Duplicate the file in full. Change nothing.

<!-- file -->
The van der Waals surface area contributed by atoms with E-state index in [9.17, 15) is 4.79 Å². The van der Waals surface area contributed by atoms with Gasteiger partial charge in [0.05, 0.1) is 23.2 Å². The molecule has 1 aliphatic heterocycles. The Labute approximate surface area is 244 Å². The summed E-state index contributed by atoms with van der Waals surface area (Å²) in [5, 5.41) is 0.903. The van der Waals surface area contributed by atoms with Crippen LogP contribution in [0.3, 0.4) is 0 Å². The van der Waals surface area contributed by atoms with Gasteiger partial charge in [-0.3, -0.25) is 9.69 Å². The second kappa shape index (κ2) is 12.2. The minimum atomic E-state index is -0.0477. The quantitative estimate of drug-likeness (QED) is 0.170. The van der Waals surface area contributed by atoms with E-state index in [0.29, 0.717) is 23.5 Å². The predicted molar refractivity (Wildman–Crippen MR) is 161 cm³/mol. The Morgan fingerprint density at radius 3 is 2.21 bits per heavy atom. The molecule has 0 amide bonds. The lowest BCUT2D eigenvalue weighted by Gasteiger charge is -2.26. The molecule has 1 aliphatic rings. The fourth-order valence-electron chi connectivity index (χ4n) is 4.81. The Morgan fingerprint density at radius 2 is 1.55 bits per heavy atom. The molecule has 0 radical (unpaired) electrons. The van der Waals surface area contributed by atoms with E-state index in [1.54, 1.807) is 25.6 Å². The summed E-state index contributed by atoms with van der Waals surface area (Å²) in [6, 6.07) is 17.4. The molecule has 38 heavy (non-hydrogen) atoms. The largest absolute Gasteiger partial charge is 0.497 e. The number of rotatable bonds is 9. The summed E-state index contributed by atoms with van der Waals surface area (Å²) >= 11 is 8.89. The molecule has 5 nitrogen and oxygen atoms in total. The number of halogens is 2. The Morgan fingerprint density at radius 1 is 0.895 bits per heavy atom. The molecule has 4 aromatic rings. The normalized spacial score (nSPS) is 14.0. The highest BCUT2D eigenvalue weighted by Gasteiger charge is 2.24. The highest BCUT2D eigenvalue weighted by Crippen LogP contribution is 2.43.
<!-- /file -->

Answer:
The van der Waals surface area contributed by atoms with E-state index in [9.17, 15) is 4.79 Å². The van der Waals surface area contributed by atoms with Gasteiger partial charge in [0.05, 0.1) is 23.2 Å². The molecule has 1 aliphatic heterocycles. The Labute approximate surface area is 244 Å². The summed E-state index contributed by atoms with van der Waals surface area (Å²) in [5, 5.41) is 0.903. The van der Waals surface area contributed by atoms with Crippen LogP contribution in [0.3, 0.4) is 0 Å². The van der Waals surface area contributed by atoms with Gasteiger partial charge in [-0.3, -0.25) is 9.69 Å². The second kappa shape index (κ2) is 12.2. The minimum atomic E-state index is -0.0477. The quantitative estimate of drug-likeness (QED) is 0.170. The van der Waals surface area contributed by atoms with E-state index in [0.29, 0.717) is 23.5 Å². The predicted molar refractivity (Wildman–Crippen MR) is 161 cm³/mol. The Morgan fingerprint density at radius 3 is 2.21 bits per heavy atom. The molecule has 0 amide bonds. The lowest BCUT2D eigenvalue weighted by Gasteiger charge is -2.26. The molecule has 1 aliphatic rings. The fourth-order valence-electron chi connectivity index (χ4n) is 4.81. The Morgan fingerprint density at radius 2 is 1.55 bits per heavy atom. The molecule has 0 radical (unpaired) electrons. The van der Waals surface area contributed by atoms with E-state index in [1.54, 1.807) is 25.6 Å². The summed E-state index contributed by atoms with van der Waals surface area (Å²) in [6, 6.07) is 17.4. The molecule has 38 heavy (non-hydrogen) atoms. The largest absolute Gasteiger partial charge is 0.497 e. The number of rotatable bonds is 9. The summed E-state index contributed by atoms with van der Waals surface area (Å²) >= 11 is 8.89. The molecule has 5 nitrogen and oxygen atoms in total. The number of halogens is 2. The Morgan fingerprint density at radius 1 is 0.895 bits per heavy atom. The molecule has 4 aromatic rings. The normalized spacial score (nSPS) is 14.0. The highest BCUT2D eigenvalue weighted by Gasteiger charge is 2.24. The highest BCUT2D eigenvalue weighted by Crippen LogP contribution is 2.43.